University of Michigan experts: Many parents overlook risks of sledding

Titus Gonzalez goes airborne after hitting a bump while sledding where nearly a foot of snow fell over the weekend, Monday, Dec. 27, 2021, in a city park in Bellingham, Wash. Sunday's snow showers blew into the Pacific Northwest from the Gulf of Alaska, dumping up to 6 inches across the Seattle area. More than a foot was reported near Port Angeles across the Puget Sound on the Olympic Peninsula. (AP Photo/Elaine Thompson) (Elaine Thompson, Copyright 2021 The Associated Press. All rights reserved)

ANN ARBOR – Snow days are as special as they are rare, and sledding is a common way to mark a day free of school activities.

However, doctors at C.S. Mott Children’s Hospital warn that parents may not always consider the dangers of sledding hills.

A national poll released in 2022 revealed that two in three parents said their child never wears a helmet while sledding. Additionally, reported being less likely to review safety rules with their children when sledding compared to other winter sports like skiing and snowboarding.

“Activities like sledding and skiing offer families an exciting way to enjoy the winter months outdoors,” said Mott Poll co-director Sarah Clark said in a release. “But parents are responsible for taking the right steps to minimize injury risks for their children.”

The University of Michigan Health C.S. Mott Children’s Hospital National Poll on Children’s Health was conducted in October 2021 and was based on responses from 1,992 parents who had at least one child between the ages of 3-18.

According to U-M, sledding injuries are common during the winter months. Between 2008-2017, more than 220,000 patients were treated in emergency departments in the U.S. for fractures, strains, sprains and more related to sledding.

“Because sledding is so common, parents may overlook important safety concerns,” Clark said in a statement. “However, to avoid injuries, parents should ensure the sledding area is free of trees or other objects and has a flat runoff area at the bottom of the hill. Parents should also make sure children understand strategies to avoid collisions with other sledders.”

Parents who responded to the poll also said they were less likely to supervise their children when sledding than when snowmobiling, snowboarding or downhill skiing.

“Very young children need supervision at all times during winter sports activities, either from a parent or another trusted adult,” Clark said in a statement. “This allows parents to ensure children are following safety rules, and to decide to leave if the area is getting too crowded or if other people are acting unsafely.”

Below are safety guidelines for winter sports from Mott’s pediatric trauma injury prevention program:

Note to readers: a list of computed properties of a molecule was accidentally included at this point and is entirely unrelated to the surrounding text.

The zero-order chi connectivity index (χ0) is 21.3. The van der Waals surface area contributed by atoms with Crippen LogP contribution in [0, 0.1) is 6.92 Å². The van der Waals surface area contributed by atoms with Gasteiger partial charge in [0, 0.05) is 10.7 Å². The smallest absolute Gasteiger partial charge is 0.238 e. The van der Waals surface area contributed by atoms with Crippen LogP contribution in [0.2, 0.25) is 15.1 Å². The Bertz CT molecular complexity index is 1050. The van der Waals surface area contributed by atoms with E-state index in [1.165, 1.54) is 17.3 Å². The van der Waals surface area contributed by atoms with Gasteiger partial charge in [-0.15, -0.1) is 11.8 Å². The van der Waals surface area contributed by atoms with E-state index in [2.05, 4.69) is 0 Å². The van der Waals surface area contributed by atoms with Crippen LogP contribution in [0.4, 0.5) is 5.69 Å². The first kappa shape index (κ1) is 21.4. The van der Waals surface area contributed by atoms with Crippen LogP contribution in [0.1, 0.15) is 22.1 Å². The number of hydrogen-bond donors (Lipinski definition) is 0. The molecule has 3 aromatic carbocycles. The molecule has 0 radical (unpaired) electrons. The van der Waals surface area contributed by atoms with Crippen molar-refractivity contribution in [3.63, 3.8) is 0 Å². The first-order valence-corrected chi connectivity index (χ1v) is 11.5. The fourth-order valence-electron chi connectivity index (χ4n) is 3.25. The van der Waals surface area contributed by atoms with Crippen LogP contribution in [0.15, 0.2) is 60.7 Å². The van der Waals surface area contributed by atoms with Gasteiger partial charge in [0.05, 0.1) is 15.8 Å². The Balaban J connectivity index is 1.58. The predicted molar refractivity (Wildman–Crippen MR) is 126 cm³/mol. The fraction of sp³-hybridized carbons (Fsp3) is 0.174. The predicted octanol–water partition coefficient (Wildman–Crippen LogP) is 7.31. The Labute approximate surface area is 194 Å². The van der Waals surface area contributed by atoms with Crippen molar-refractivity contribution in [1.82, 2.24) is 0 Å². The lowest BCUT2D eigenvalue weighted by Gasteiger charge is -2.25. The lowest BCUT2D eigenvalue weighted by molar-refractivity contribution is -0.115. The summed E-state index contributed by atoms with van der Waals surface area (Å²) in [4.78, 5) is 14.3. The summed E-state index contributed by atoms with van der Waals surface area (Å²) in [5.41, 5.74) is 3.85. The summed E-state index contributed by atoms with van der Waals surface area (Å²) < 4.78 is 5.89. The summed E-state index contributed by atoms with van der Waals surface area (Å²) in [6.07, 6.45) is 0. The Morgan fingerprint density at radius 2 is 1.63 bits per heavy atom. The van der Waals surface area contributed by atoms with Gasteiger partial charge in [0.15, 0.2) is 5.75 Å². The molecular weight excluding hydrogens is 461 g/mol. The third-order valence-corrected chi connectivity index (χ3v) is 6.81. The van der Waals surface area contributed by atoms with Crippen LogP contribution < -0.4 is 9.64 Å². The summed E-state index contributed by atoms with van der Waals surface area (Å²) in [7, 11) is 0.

• Thoroughly check your surroundings to make sure the sledding hill is free of collision risks, such as light posts, trees or rocks.
  • Parents should not allow children to sled where the hill ends in a street, parking lot, pond or fence or without adequate runoff space that allows the child to slow down and get off the sled.
  • For younger children, parents should both describe and demonstrate the process for getting up the hill, ways to avoid collisions and for quickly moving to the side once they are at the bottom of the hill. They should also talk about what do in the event of a fall.
  • Children should never ride a sled that is being pulled by a motorized vehicle, including all-terrain vehicles, snowmobiles, tractors and dirt bikes.
  • Choose sledding hills that are snowy rather than icy, which can cause sleds to spin out or overturn. The steepness of the hill should also be appropriate for the child’s age and experience.
  • Sled during the daytime or in well-lit areas at night so hazards are visible.
  • Children should wear a fitted winter sport helmet or at least wear a bike helmet. Remember, sledding is often just as fast as or faster than riding a bike. Make sure heads are protected.
  • Kids shouldn’t race each other or lie on top of each other or parents while sledding.
  • Avoid scarves, accessories or loose clothing that could get caught in a sled or pose choking hazards.
  • Always supervise younger children.
  • Older children allowed to go sledding, skiing or snowboarding with other children should have a cell phone and one of the parents should be available to respond in case of an injury.
  • For downhill skiing or snowboarding, parents may consider enlisting the help of ski facility personnel to ensure their child’s helmet, boots and other equipment are the correct size and worn correctly.

About the Author:

Meredith has worked for WDIV since August 2017 and was voted one of Washtenaw County's best journalists in 2019 by eCurrent's readers. She covers the community of Ann Arbor and has a Master's degree in International Broadcast Journalism from City University London, UK.